There has been no effort by the township to clean up that property, he said.
Yet, the trustees have fielded complaints, and passed them on to the Ohio Environmental Protection Agency, concerning the Wilson’s Landscaping property on Broadway Avenue.
“You’re going to go after a residential guy that’s storing cars when you got that (ex-BP property) in your downtown? Come on. Take care of the bigger stuff,” Nicholson said.
The bigger stuff for Nicholson in terms of zoning is what he sees as a lack of transparency. The notice provisions in the zoning resolution are weak, he said.
The resolution states how notice will be given when someone requests a variance or appeals a decision by a zoning inspector, or the township proposes an amendment to the ordinance, including the advertisement of public hearings in at least one general-circulation newspaper.
The state Sunshine Law and Ohio Revised Code also would come into play as far as providing notice, said Gil Blair, township attorney and a Weathersfield Township trustee.
That wasn’t good enough for Nicholson.
“It doesn’t say that in here,” he said of the zoning resolution. “That’s the thing – it has to say it.”
“It doesn’t say in here, also, that we had to have this meeting, but that’s just part of the procedure,” said Fencyk. “We have to follow the procedures as set up by the Ohio Revised Code and that involves putting a legal notice in the paper there’s going to be changes.”
Nicholson said after the meeting that he did not learn about the public hearing through a newspaper, and probably would not see future notices posted there.
Resident Henry Tasker asked how notice was given for the hearing, to which committee members replied it was printed in three newspapers – two by paid ads – announced at a trustees meeting and posted on social media.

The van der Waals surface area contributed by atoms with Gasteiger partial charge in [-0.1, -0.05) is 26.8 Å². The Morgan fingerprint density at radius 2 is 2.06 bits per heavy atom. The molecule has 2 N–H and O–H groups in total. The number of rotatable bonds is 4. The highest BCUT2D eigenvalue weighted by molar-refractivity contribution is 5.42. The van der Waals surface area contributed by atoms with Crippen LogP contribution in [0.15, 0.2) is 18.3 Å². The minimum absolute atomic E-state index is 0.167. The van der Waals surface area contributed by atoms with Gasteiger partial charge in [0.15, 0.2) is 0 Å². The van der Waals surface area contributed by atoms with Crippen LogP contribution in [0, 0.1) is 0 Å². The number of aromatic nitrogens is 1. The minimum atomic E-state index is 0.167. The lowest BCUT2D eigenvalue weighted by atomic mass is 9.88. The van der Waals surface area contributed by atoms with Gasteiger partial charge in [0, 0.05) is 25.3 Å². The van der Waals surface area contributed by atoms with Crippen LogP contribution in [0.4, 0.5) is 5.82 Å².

Tasker replied he was surprised it was not posted on the message board at the north end of the green in Brookfield Center, across the street from the former BP station Nicholson had complained about.
After discussion about how many days a notice can be listed on the board, Fencyk said the commission was not required to place a notice there.
“If you’re not required, you’re not going to do it?” Nicholson asked, to which Fencyk replied: “I did not say that.”
“We can look into it for next time,” committee member Shannon Hanley said.
Can common ground be found?
Although the committee did not convince Nicholson to switch sides, members thanked him for bringing up his concerns.
“It’s good to know the points that you (Nicholson) brought up,” said commission member Tori Lucy. “You’re a fantastic resource for us, because those are questions you have on it and we don’t know those questions until someone presents them to us. It’s good for us, because you tell us what you don’t know and want to know about it, how it’s going to affect you. Let us do that homework for you. Let us dig in to see.”
Chewning and resident Bill Brown recommended the commission reach out to those opposed to zoning and see if there isn’t common ground or ways to change the resolution to take into account what zoning opponents object to.
If the committee does that and zoning opponents don’t agree to meet, that gives a strategic advantage to the commission, Chewning said.
“Now, from a PR point of view, you can go out there and say, ‘Hey, you know. We offered the no people to have input.’”
Photo shows John T. Chewning in blue shirt.